Austerity advocate Robert Samuelson is a Paul Volcker fan. According to Samuelson, it was Volcker's unpopular austerity program under Reagan that squelched run-away inflation and ignited an economic boom. But now Samuelson questions the soundness of Paul Volcker’s new mission to restore public trust.
He believes The Volcker Alliance errs in attributing the trust deficit to the behavior of our politicians. According to Samuelson we should blame the government itself:
Since World War II, American government has assumed more responsibilities than can reasonably be met. Some are unattainable; others are in conflict. Government is, among other things, supposed to: control the business cycle, combat poverty, cleanse the environment, provide health care, protect the elderly, subsidize college students, aid states and localities… As I’ve written before, government becomes almost “suicidal” by pervasively generating unrealistic expectations. The more people depend on it, the more they may be disappointed by it.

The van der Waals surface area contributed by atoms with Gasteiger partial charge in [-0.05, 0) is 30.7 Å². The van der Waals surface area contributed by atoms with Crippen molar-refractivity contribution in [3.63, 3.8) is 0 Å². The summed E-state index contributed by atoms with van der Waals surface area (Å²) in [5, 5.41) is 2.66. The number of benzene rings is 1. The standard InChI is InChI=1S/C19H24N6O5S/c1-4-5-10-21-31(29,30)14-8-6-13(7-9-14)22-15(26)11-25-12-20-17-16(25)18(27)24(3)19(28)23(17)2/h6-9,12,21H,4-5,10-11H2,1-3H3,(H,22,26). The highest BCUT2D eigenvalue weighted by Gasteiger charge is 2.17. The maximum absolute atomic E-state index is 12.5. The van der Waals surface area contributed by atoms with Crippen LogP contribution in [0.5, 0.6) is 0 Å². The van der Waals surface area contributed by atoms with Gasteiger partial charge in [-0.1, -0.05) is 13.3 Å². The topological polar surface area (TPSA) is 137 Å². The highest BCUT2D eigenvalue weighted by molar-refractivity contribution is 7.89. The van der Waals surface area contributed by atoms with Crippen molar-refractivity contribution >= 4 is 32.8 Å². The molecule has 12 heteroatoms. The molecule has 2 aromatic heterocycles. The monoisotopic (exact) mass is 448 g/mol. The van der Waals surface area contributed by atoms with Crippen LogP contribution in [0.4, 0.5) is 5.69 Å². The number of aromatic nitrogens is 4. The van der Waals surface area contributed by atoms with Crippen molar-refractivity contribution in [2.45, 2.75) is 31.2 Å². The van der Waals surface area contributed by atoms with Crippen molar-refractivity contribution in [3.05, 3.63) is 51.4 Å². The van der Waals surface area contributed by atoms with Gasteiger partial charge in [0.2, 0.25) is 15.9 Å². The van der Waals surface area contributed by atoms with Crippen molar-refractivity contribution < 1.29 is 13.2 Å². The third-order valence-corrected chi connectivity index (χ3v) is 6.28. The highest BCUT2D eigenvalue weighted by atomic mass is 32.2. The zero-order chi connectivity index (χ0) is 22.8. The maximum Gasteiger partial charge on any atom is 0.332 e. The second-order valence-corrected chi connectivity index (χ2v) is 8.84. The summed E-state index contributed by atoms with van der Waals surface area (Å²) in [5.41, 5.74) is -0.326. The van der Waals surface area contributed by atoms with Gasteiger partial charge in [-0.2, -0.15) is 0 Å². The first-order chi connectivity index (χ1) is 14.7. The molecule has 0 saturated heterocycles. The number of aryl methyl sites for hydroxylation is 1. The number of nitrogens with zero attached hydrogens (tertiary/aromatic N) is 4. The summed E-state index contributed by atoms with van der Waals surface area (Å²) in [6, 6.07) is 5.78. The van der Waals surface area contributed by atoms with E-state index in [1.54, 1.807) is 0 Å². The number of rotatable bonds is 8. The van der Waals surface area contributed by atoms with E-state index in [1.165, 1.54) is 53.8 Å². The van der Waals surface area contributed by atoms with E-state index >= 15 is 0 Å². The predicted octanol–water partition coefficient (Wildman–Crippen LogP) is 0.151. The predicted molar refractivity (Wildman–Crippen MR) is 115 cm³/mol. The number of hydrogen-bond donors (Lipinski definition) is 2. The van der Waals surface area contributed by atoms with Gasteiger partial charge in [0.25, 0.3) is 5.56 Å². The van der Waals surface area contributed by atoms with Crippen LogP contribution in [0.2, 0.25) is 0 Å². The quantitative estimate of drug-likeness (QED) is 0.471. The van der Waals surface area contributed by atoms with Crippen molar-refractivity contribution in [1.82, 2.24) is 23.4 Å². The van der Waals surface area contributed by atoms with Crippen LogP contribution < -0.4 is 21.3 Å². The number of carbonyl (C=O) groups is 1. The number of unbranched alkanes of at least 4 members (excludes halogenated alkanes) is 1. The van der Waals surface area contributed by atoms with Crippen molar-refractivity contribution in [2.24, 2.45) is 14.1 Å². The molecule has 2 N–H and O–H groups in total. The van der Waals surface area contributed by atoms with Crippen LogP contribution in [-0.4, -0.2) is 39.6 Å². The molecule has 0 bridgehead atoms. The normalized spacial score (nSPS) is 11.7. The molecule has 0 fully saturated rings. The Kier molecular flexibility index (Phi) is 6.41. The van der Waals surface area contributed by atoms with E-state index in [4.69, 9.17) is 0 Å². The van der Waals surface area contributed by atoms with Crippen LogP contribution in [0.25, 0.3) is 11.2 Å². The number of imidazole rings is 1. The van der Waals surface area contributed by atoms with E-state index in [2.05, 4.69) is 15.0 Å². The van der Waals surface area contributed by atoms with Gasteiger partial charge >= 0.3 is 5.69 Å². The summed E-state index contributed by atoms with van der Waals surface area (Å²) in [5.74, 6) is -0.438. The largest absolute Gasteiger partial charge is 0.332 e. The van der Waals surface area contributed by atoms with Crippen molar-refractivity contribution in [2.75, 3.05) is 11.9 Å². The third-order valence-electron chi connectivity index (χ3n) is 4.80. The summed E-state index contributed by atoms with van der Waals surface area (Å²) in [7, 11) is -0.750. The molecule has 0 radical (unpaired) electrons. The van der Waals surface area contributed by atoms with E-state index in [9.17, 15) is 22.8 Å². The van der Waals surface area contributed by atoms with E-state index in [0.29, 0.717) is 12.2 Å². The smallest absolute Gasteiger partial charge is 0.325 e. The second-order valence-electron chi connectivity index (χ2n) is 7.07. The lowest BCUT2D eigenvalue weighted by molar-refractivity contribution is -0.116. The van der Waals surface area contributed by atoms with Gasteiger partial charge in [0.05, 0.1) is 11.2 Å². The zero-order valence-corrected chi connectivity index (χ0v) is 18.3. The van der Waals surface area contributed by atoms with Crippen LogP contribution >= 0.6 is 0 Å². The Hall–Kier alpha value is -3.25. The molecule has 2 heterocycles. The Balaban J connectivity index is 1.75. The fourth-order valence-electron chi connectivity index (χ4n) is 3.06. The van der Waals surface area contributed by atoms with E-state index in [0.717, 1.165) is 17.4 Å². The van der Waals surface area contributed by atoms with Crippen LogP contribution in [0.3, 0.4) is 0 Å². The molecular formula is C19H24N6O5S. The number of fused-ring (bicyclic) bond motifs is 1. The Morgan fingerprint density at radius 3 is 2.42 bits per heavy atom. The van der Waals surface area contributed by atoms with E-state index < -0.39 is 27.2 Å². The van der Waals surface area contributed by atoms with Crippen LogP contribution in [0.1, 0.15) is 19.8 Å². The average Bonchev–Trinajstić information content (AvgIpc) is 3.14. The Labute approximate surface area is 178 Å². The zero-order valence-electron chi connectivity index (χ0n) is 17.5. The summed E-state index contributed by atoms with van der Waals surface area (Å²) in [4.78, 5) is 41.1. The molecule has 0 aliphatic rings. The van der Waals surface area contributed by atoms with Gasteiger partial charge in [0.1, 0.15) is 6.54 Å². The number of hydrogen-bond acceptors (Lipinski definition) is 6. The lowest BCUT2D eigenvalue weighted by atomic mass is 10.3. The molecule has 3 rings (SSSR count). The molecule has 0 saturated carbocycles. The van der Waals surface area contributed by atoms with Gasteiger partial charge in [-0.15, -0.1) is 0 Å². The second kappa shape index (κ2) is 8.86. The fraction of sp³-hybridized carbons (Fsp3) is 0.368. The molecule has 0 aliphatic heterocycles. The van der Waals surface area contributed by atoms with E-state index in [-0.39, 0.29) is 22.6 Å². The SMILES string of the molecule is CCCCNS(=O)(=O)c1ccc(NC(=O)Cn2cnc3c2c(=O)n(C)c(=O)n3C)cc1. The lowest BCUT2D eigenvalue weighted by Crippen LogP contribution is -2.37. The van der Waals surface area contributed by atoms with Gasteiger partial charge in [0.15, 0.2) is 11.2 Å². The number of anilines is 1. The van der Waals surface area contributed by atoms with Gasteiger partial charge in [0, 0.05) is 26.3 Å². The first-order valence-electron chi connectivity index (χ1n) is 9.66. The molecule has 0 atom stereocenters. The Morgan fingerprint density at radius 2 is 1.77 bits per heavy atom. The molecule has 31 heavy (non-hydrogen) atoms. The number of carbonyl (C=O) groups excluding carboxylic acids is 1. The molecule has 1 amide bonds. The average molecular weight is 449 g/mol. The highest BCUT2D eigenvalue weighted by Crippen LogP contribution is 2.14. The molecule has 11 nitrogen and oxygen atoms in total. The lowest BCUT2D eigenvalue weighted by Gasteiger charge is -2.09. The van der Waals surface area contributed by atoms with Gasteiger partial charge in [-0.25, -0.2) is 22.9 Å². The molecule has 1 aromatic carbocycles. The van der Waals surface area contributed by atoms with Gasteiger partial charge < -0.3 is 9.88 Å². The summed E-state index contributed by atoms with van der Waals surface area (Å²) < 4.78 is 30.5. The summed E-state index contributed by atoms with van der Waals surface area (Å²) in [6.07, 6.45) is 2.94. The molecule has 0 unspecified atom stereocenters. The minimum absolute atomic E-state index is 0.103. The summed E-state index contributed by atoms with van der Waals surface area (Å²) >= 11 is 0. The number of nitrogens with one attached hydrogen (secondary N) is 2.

Samuelson thinks the problem with Volcker’s new mission comes to this:
What he’s creating is an institute that will focus on the “nuts and bolts” of implementing policies effectively: for example, having better-trained bank examiners. Although this cannot hurt, it’s not the essence of our problem, which is being more rigorous about defining what government can and should do. Democracies must have the capacity to take actions that, though unpopular and painful in the present, are desirable for the society’s ultimate well-being. This defined the triumph of Volcker and Reagan in the 1980s. It’s conspicuously missing today.
Setting aside the apparent fact that government is only transformed by acting politicians who must be trusted, there's truth in Samuelson's criticism I do believe. But how de we get to the promised land from here? We're in a situation where we can't even produce a budget. Perhaps we must find a way to produce runaway inflation…